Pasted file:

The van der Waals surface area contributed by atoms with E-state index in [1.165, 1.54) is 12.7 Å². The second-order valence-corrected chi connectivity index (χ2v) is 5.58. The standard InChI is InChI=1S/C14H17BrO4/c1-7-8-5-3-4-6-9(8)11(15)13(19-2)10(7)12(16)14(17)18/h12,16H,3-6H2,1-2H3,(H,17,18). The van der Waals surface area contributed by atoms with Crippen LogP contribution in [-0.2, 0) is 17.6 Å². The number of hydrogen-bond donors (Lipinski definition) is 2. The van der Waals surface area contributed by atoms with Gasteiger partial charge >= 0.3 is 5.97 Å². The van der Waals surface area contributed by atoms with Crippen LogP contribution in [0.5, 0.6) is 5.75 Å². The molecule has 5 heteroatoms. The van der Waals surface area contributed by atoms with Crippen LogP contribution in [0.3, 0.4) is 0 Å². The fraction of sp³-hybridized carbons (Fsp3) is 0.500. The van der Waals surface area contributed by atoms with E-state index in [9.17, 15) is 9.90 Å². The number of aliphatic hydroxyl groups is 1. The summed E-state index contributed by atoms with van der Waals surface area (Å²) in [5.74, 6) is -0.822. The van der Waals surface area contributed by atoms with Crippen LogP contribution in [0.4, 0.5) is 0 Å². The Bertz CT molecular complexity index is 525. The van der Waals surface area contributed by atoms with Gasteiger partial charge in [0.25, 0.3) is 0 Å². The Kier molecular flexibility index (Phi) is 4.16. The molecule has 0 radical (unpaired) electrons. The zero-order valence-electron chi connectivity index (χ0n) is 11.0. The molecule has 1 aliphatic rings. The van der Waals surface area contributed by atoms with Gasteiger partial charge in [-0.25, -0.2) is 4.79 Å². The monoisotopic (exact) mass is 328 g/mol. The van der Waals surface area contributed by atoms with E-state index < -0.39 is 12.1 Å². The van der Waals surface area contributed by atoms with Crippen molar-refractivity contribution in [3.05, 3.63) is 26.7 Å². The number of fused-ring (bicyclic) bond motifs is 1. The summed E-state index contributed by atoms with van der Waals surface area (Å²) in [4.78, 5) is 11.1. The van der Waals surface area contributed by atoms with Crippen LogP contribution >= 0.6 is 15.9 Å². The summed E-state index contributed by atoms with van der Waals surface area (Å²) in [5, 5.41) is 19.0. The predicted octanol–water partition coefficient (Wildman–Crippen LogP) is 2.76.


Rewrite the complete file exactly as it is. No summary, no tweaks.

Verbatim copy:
The van der Waals surface area contributed by atoms with E-state index in [1.165, 1.54) is 12.7 Å². The second-order valence-corrected chi connectivity index (χ2v) is 5.58. The standard InChI is InChI=1S/C14H17BrO4/c1-7-8-5-3-4-6-9(8)11(15)13(19-2)10(7)12(16)14(17)18/h12,16H,3-6H2,1-2H3,(H,17,18). The van der Waals surface area contributed by atoms with Crippen LogP contribution in [-0.2, 0) is 17.6 Å². The number of hydrogen-bond donors (Lipinski definition) is 2. The van der Waals surface area contributed by atoms with Gasteiger partial charge >= 0.3 is 5.97 Å². The van der Waals surface area contributed by atoms with Crippen LogP contribution in [0.5, 0.6) is 5.75 Å². The molecule has 5 heteroatoms. The van der Waals surface area contributed by atoms with Crippen LogP contribution in [0.3, 0.4) is 0 Å². The fraction of sp³-hybridized carbons (Fsp3) is 0.500. The van der Waals surface area contributed by atoms with E-state index in [9.17, 15) is 9.90 Å². The number of aliphatic hydroxyl groups is 1. The summed E-state index contributed by atoms with van der Waals surface area (Å²) in [5.74, 6) is -0.822. The van der Waals surface area contributed by atoms with Crippen LogP contribution in [0.4, 0.5) is 0 Å². The Bertz CT molecular complexity index is 525. The van der Waals surface area contributed by atoms with Gasteiger partial charge in [0.25, 0.3) is 0 Å². The Kier molecular flexibility index (Phi) is 4.16. The molecule has 0 radical (unpaired) electrons. The zero-order valence-electron chi connectivity index (χ0n) is 11.0. The molecule has 1 aliphatic rings. The van der Waals surface area contributed by atoms with Gasteiger partial charge in [-0.25, -0.2) is 4.79 Å². The monoisotopic (exact) mass is 328 g/mol. The van der Waals surface area contributed by atoms with E-state index < -0.39 is 12.1 Å². The van der Waals surface area contributed by atoms with Crippen molar-refractivity contribution in [3.05, 3.63) is 26.7 Å². The number of fused-ring (bicyclic) bond motifs is 1. The summed E-state index contributed by atoms with van der Waals surface area (Å²) in [4.78, 5) is 11.1. The van der Waals surface area contributed by atoms with Crippen LogP contribution >= 0.6 is 15.9 Å². The summed E-state index contributed by atoms with van der Waals surface area (Å²) in [5, 5.41) is 19.0. The predicted octanol–water partition coefficient (Wildman–Crippen LogP) is 2.76.